What did you think of Carmilla?

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Just now, CaerolleClaudel said:

What did you think of Carmilla?

   It was nice. I've skimmed through it before (it's available on the Gutenberg project) whilst at work, but it was nice to sit down with it and give it a proper read. It is quite evident from its writing style that it's an older piece of literature, but the story is excellent and I do like the Gothic Horror type of writing (I know a lot of people these days find it's too slow and detailed). As a piece of literary history it's great though, and it's very apparent that Bram Stoker took some inspiration from it (and even winks to Le Fanu in the prologue to Dracula).

   It was also very familiar to me, as one of my favourite vampire movies ever is the Hammer Horror 'Vampire Lovers', which is based on that story (close behind the 1992 Dracula and Polanski's The Fearless Vampire Killers).

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4 minutes ago, Orwar said:

   It was nice. I've skimmed through it before (it's available on the Gutenberg project) whilst at work, but it was nice to sit down with it and give it a proper read. It is quite evident from its writing style that it's an older piece of literature, but the story is excellent and I do like the Gothic Horror type of writing (I know a lot of people these days find it's too slow and detailed). As a piece of literary history it's great though, and it's very apparent that Bram Stoker took some inspiration from it (and even winks to Le Fanu in the prologue to Dracula).

   It was also very familiar to me, as one of my favourite vampire movies ever is the Hammer Horror 'Vampire Lovers', which is based on that story (close behind the 1992 Dracula and Polanski's The Fearless Vampire Killers).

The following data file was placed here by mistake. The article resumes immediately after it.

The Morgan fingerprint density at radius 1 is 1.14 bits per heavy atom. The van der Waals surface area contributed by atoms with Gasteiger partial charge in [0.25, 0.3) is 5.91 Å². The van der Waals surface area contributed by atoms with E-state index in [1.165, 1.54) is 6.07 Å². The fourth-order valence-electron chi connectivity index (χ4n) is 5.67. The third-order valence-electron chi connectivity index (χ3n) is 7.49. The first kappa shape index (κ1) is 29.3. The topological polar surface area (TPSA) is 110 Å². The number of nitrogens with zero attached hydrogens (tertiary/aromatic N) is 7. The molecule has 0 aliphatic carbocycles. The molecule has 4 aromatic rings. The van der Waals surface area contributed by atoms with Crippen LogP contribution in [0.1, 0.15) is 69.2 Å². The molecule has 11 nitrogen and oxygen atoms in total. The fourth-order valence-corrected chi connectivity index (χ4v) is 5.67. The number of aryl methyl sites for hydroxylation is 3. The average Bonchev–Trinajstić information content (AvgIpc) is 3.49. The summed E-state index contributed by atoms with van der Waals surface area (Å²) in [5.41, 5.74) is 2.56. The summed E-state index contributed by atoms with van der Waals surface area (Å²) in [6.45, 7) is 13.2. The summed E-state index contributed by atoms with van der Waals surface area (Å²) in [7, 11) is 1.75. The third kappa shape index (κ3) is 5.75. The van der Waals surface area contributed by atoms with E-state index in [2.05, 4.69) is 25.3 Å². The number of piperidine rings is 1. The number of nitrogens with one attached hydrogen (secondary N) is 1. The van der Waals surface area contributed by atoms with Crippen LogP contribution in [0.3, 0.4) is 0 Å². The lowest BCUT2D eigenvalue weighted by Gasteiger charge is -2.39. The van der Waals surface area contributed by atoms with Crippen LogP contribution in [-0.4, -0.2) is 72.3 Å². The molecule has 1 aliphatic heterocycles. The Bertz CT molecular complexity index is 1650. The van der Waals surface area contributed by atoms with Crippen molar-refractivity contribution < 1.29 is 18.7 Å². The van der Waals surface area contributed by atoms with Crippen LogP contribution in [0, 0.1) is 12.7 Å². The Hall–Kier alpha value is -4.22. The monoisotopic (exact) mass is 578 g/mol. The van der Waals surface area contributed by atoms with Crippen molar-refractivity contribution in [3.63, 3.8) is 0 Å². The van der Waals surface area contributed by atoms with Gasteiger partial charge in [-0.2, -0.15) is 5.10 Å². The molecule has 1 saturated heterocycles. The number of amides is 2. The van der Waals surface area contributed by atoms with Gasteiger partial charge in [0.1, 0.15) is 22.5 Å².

Thanks! Not that you would likely be interested, but Carmilla has lesbian undertones, and a web series with lesbian overtones was created based on it. Supposedly a conventional movie is coming out at some point. The nice thing about the series (besides all the queer people in it) is that Carmilla turns good, defeats the evil vampire Queen (her mother!!), and saves the day.

(not a crazy Carmilla fan or anything, nope, not at all...)

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4 hours ago, Luna Bliss said:

Is it good?

[We are all completely beside ourselves]

   It has a good beginning. And I like it so far. It was a gift from my mother and she needs me to tell her why it reminded her of me, if I can figure that out for her.

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Short Stories. An ongoing series of short stories. Some of these are also produced into podcasts at https://gallerycurious.com

I occasionally read/record a story for them...I also sometimes host the regular Thursday Story Time listening party in New Babbage.

I have a new assignment to record for them right now, matter of fact...but that’s another story. 😉

788D34F9-CCC4-4114-8347-08827B38DB57.jpeg